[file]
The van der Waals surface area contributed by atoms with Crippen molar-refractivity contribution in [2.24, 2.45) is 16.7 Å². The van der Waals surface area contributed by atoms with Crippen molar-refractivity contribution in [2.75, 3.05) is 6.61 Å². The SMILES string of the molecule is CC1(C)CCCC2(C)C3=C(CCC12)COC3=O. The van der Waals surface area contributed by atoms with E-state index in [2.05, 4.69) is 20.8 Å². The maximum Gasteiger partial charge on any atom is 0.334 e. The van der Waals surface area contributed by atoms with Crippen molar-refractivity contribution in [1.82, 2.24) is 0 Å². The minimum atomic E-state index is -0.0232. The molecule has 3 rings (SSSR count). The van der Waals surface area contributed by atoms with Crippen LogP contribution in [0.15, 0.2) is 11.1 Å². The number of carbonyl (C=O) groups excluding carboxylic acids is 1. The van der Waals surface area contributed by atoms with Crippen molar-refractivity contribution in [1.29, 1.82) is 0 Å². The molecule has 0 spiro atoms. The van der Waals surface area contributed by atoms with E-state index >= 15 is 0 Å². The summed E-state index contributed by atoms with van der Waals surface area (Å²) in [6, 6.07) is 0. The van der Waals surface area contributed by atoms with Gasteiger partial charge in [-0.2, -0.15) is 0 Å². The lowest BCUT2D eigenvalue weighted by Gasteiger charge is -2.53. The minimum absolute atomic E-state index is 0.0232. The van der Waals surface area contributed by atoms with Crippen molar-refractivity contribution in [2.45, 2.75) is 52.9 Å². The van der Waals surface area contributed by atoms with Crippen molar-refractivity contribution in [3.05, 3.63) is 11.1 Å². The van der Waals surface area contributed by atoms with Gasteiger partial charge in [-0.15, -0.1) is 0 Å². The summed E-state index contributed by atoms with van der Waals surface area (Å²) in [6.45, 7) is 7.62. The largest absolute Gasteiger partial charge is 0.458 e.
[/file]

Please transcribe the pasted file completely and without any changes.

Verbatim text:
The van der Waals surface area contributed by atoms with Crippen molar-refractivity contribution in [2.24, 2.45) is 16.7 Å². The van der Waals surface area contributed by atoms with Crippen molar-refractivity contribution in [2.75, 3.05) is 6.61 Å². The SMILES string of the molecule is CC1(C)CCCC2(C)C3=C(CCC12)COC3=O. The van der Waals surface area contributed by atoms with E-state index in [2.05, 4.69) is 20.8 Å². The maximum Gasteiger partial charge on any atom is 0.334 e. The van der Waals surface area contributed by atoms with Crippen molar-refractivity contribution in [1.82, 2.24) is 0 Å². The minimum atomic E-state index is -0.0232. The molecule has 3 rings (SSSR count). The van der Waals surface area contributed by atoms with Crippen LogP contribution in [0.15, 0.2) is 11.1 Å². The number of carbonyl (C=O) groups excluding carboxylic acids is 1. The van der Waals surface area contributed by atoms with Crippen molar-refractivity contribution in [1.29, 1.82) is 0 Å². The molecule has 0 spiro atoms. The van der Waals surface area contributed by atoms with E-state index >= 15 is 0 Å². The summed E-state index contributed by atoms with van der Waals surface area (Å²) in [6, 6.07) is 0. The van der Waals surface area contributed by atoms with Gasteiger partial charge in [-0.2, -0.15) is 0 Å². The lowest BCUT2D eigenvalue weighted by Gasteiger charge is -2.53. The minimum absolute atomic E-state index is 0.0232. The van der Waals surface area contributed by atoms with Crippen molar-refractivity contribution in [2.45, 2.75) is 52.9 Å². The van der Waals surface area contributed by atoms with Crippen molar-refractivity contribution in [3.05, 3.63) is 11.1 Å². The van der Waals surface area contributed by atoms with Gasteiger partial charge in [-0.15, -0.1) is 0 Å². The summed E-state index contributed by atoms with van der Waals surface area (Å²) in [6.45, 7) is 7.62. The largest absolute Gasteiger partial charge is 0.458 e.